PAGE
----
The increasing value of “human capital” is acknowledged inFortune magazine article by Thomas Stewart.
The Conference Board released the first issue of their Institutional Investment Report. At the end of the second quarter of 1996, U.S. institutions held more than $11.1 trillion in total assets, up from $10.5 trillion at the end of 1995 and $6.3 trillion in 1990. In the past five-and-a-half years, institutional assets have increased by slightly more than 75 percent, rising 15.1 percent from 1994 to 1995 alone, and another 6.2 percent during the first six months of 1996.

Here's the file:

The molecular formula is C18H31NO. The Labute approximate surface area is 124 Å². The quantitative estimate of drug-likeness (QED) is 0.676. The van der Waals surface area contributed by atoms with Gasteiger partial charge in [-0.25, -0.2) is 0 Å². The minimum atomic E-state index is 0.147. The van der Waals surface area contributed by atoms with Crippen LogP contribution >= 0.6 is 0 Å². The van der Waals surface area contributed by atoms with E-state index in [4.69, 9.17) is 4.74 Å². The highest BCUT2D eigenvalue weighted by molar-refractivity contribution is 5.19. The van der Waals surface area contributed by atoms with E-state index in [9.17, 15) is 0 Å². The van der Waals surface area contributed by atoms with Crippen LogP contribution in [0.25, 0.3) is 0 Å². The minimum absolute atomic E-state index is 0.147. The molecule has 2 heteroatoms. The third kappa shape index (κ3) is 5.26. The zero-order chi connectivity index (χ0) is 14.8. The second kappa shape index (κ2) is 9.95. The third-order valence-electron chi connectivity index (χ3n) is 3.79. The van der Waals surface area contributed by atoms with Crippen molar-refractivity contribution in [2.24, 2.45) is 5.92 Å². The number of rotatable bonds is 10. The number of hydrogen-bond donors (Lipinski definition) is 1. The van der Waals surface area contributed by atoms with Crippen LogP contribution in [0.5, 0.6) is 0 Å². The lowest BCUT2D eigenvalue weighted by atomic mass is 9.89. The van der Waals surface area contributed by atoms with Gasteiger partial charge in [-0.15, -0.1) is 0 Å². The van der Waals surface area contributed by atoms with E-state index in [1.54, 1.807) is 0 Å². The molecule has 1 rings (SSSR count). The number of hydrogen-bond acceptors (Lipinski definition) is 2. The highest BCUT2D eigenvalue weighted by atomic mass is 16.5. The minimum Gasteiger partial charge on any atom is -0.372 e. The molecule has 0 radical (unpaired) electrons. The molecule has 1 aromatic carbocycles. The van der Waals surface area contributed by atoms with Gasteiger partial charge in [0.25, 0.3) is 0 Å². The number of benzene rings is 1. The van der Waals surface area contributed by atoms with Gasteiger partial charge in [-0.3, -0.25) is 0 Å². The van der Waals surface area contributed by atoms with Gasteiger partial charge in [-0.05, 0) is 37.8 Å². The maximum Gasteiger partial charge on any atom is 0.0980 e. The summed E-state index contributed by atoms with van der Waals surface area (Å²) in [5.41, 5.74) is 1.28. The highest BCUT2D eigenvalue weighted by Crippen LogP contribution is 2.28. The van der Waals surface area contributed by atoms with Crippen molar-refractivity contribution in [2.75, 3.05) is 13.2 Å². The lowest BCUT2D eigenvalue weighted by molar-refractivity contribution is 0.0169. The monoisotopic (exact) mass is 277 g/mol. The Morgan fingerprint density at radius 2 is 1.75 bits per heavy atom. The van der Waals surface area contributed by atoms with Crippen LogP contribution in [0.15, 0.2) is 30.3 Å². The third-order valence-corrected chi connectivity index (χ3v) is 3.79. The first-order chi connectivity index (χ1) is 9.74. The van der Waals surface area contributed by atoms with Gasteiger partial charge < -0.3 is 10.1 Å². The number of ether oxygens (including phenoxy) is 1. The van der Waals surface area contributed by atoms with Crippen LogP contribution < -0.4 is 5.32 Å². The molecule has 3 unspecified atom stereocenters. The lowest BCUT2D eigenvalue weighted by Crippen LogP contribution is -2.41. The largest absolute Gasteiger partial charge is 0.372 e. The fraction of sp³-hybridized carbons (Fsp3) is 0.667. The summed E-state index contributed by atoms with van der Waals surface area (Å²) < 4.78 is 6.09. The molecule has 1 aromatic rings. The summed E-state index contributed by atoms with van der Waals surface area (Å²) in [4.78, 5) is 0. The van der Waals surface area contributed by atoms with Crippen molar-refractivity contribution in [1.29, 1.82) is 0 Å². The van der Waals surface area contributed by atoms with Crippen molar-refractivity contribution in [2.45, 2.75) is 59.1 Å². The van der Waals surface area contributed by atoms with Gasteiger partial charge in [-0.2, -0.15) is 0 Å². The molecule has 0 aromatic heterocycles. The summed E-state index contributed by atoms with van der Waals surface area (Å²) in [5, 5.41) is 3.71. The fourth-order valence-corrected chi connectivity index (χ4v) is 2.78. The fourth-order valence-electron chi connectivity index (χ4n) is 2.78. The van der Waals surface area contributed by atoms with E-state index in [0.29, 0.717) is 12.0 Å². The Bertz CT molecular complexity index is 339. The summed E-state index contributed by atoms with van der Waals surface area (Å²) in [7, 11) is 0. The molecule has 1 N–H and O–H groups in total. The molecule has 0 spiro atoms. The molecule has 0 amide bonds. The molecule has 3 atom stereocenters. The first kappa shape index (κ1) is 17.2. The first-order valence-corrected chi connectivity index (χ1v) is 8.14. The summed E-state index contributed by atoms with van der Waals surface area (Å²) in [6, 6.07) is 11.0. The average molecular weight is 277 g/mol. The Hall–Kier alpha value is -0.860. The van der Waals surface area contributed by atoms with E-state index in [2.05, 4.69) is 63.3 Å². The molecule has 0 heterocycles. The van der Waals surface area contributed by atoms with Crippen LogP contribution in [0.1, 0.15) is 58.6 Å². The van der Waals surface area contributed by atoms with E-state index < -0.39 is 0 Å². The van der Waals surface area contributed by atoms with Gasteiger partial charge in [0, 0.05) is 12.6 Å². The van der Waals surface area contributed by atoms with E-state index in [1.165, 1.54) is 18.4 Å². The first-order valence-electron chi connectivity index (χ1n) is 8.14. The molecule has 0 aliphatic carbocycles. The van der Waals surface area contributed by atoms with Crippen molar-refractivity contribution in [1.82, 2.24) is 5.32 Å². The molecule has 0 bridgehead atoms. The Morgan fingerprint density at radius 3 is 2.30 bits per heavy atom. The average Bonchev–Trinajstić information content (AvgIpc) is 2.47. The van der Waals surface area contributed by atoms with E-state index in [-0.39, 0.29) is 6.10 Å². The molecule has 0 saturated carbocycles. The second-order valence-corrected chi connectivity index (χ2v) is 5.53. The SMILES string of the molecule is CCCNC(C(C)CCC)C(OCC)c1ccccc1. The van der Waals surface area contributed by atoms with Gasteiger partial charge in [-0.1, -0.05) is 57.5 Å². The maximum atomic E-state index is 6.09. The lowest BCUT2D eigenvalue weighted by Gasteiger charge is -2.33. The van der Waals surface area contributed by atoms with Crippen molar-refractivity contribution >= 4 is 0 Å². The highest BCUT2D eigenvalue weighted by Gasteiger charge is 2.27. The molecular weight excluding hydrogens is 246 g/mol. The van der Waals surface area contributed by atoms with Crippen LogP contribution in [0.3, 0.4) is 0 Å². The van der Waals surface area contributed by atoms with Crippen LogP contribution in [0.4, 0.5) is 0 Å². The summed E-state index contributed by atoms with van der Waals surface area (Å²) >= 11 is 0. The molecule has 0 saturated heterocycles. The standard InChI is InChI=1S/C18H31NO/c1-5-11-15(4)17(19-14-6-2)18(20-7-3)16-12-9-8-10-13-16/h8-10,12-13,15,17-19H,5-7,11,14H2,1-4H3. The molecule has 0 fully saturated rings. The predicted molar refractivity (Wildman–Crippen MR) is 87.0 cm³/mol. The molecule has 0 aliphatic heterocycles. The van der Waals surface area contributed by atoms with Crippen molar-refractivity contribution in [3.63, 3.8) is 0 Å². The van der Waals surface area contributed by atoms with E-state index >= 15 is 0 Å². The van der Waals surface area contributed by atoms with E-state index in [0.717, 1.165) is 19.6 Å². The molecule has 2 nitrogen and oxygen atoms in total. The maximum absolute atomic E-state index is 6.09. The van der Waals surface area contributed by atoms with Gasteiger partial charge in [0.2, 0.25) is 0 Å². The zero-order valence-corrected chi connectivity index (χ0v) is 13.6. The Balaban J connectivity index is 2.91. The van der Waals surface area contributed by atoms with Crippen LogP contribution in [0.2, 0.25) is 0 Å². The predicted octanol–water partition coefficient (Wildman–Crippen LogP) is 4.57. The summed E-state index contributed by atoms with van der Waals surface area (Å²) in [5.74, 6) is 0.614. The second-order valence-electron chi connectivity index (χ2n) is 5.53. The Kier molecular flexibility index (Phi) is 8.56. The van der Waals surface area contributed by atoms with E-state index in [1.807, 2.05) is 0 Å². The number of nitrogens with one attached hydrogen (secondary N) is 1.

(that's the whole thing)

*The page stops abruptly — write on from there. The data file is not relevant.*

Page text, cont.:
“These data are important because they indicate changes in the balance of power between corporate managements and institutional shareholders,” says Dr. Carolyn Kay Brancato, the report’s principal author and director of the Board’s Global Corporate Governance Research Center. Pension funds continue to control the largest block of U.S. institutional assets, although their share of total assets has been giving way to open-ended mutual funds. Open-end mutual funds have enjoyed staggering growth during the past few years, rising 14% during the first six months of 1996 alone. Investment companies increased their share of total U.S. equity markets from 6.4% in 1990 to 11.7% in 1996. Continue Reading →